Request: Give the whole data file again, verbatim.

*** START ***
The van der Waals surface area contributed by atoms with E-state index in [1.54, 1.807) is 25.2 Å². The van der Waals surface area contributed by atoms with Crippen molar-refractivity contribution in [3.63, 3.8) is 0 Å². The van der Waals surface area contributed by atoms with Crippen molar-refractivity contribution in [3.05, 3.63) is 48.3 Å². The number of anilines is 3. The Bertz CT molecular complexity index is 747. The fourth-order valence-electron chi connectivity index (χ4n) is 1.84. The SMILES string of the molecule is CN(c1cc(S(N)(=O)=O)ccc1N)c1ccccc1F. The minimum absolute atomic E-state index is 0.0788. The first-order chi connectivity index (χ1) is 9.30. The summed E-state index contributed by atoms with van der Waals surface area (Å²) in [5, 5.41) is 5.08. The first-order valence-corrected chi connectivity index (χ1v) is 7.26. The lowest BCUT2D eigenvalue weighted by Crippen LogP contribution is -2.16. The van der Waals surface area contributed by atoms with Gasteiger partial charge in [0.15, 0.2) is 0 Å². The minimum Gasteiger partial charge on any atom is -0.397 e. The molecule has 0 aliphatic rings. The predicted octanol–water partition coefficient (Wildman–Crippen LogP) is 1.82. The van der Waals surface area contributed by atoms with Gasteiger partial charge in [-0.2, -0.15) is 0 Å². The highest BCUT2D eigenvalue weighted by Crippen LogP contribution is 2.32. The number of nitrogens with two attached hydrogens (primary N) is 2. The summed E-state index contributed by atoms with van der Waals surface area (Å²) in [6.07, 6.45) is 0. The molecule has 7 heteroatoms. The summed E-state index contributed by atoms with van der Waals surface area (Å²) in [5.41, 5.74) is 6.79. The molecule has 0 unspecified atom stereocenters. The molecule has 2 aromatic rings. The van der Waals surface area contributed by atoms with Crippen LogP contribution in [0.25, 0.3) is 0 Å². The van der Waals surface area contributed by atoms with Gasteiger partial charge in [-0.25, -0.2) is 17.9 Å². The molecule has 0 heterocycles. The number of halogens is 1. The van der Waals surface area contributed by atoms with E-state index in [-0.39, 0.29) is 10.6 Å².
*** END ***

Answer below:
The van der Waals surface area contributed by atoms with E-state index in [1.54, 1.807) is 25.2 Å². The van der Waals surface area contributed by atoms with Crippen molar-refractivity contribution in [3.63, 3.8) is 0 Å². The van der Waals surface area contributed by atoms with Crippen molar-refractivity contribution in [3.05, 3.63) is 48.3 Å². The number of anilines is 3. The Bertz CT molecular complexity index is 747. The fourth-order valence-electron chi connectivity index (χ4n) is 1.84. The SMILES string of the molecule is CN(c1cc(S(N)(=O)=O)ccc1N)c1ccccc1F. The minimum absolute atomic E-state index is 0.0788. The first-order chi connectivity index (χ1) is 9.30. The summed E-state index contributed by atoms with van der Waals surface area (Å²) in [5, 5.41) is 5.08. The first-order valence-corrected chi connectivity index (χ1v) is 7.26. The lowest BCUT2D eigenvalue weighted by Crippen LogP contribution is -2.16. The van der Waals surface area contributed by atoms with Gasteiger partial charge in [0.15, 0.2) is 0 Å². The minimum Gasteiger partial charge on any atom is -0.397 e. The molecule has 0 aliphatic rings. The predicted octanol–water partition coefficient (Wildman–Crippen LogP) is 1.82. The van der Waals surface area contributed by atoms with Gasteiger partial charge in [-0.2, -0.15) is 0 Å². The highest BCUT2D eigenvalue weighted by Crippen LogP contribution is 2.32. The number of nitrogens with two attached hydrogens (primary N) is 2. The summed E-state index contributed by atoms with van der Waals surface area (Å²) in [6.07, 6.45) is 0. The molecule has 7 heteroatoms. The summed E-state index contributed by atoms with van der Waals surface area (Å²) in [5.41, 5.74) is 6.79. The molecule has 0 unspecified atom stereocenters. The molecule has 2 aromatic rings. The van der Waals surface area contributed by atoms with Crippen LogP contribution in [0.25, 0.3) is 0 Å². The van der Waals surface area contributed by atoms with Gasteiger partial charge in [-0.25, -0.2) is 17.9 Å². The molecule has 0 heterocycles. The number of halogens is 1. The van der Waals surface area contributed by atoms with E-state index in [-0.39, 0.29) is 10.6 Å².